How Many Pixels Do I Need

One of the common questions asked of us at is, “How many pixels do I need for printing photos?”

If you are a non-professional, or just getting started, you may be confused about the concept of pixels and image resolution. First it’s important to understand the terminology that relates to image size and resolution: PPI, DPI, and Megapixels.

Pixels Per Inch (ppi) – A measurement of image resolution that defines the size an image will print. The higher the ppi value, the better quality print you will get–but only up to a point. 300ppi is generally considered the point of diminishing returns when it comes to ink jet printing of digital photos.

Dots Per Inch (dpi)- A measurement of printer resolution that defines how many dots of ink are placed on the page when the image is printed. Today’s photo-quality ink jet printers have dpi resolution in the thousands (1200 to 4800 dpi) and will give you acceptable quality photo prints of images with 140-200 ppi resolution, and high quality prints of images with 200-300 ppi resolution.

Megapixels (MP) – One million pixels, though this number is often rounded when describing digital camera resolution.

When determining how many pixels you need, it all depends on how you will be using the photo and what size print you want. Take advantage of the guidelines below to help you determine how many pixels you need for printing standard size photos through an online printing service like

5 MP = 2592 x 1944 pixels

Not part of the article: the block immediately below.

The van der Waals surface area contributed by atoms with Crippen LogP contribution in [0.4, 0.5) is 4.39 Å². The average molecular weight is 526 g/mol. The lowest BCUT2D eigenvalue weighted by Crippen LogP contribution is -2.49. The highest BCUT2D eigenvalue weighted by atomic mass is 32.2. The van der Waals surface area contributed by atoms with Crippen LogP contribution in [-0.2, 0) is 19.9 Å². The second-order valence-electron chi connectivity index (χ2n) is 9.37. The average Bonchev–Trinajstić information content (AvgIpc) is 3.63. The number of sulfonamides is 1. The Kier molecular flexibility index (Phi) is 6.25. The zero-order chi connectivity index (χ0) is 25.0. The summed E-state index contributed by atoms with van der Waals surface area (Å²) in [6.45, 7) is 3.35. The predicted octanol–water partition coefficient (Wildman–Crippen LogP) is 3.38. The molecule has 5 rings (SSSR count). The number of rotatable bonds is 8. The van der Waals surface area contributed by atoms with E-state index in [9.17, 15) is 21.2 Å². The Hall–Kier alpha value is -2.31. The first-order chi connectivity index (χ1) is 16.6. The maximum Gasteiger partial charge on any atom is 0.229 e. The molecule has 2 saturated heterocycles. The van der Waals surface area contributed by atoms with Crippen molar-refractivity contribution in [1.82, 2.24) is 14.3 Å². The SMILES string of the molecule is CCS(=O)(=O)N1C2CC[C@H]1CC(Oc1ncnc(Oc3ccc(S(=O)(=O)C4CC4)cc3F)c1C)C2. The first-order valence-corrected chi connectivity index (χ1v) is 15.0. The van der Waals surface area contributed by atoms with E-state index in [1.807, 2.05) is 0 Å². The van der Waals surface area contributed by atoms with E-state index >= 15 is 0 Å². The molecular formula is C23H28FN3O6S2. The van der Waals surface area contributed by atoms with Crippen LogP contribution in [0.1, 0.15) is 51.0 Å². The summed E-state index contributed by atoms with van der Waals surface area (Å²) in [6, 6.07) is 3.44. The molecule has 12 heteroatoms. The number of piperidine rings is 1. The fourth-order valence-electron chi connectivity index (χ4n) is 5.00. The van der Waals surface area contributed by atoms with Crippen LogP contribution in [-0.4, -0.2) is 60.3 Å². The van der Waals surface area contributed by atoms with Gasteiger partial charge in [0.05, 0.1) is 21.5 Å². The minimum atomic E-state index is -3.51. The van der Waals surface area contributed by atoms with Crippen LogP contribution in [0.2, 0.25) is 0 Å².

High Quality: 10 x 13 inches
Acceptable Quality: 13 x 19 inches

4 MP = 2272 x 1704 pixels
High Quality: 9 x 12 inches
Acceptable Quality: 12 x 16 inches

3 MP = 2048 x 1536 pixels
High Quality: 8 x 10 inches
Acceptable Quality: 10 x 13 inches

2 MP = 1600 x 1200 pixels
High Quality: 4 x 6 inches, 5 x 7 inches
Acceptable Quality: 8 x 10 inches

Greater than 5 megapixels
Today very few cameras shoot less than this so the good news is you can usually print very big. As a standard rule with a 6 mp camera you can get pretty good prints as large as 20×30 so if your camera is shooting in the 8 MP ranage or higher you can get some very nice large format prints. Still, there are times when higher megapixels can prove to be helpful. In situations where images need to be aggressively cropped, you won’t have to worry so much about losing image quality. Just keep in mind that the higher the MP the larger the file, and that means less hard drive space.

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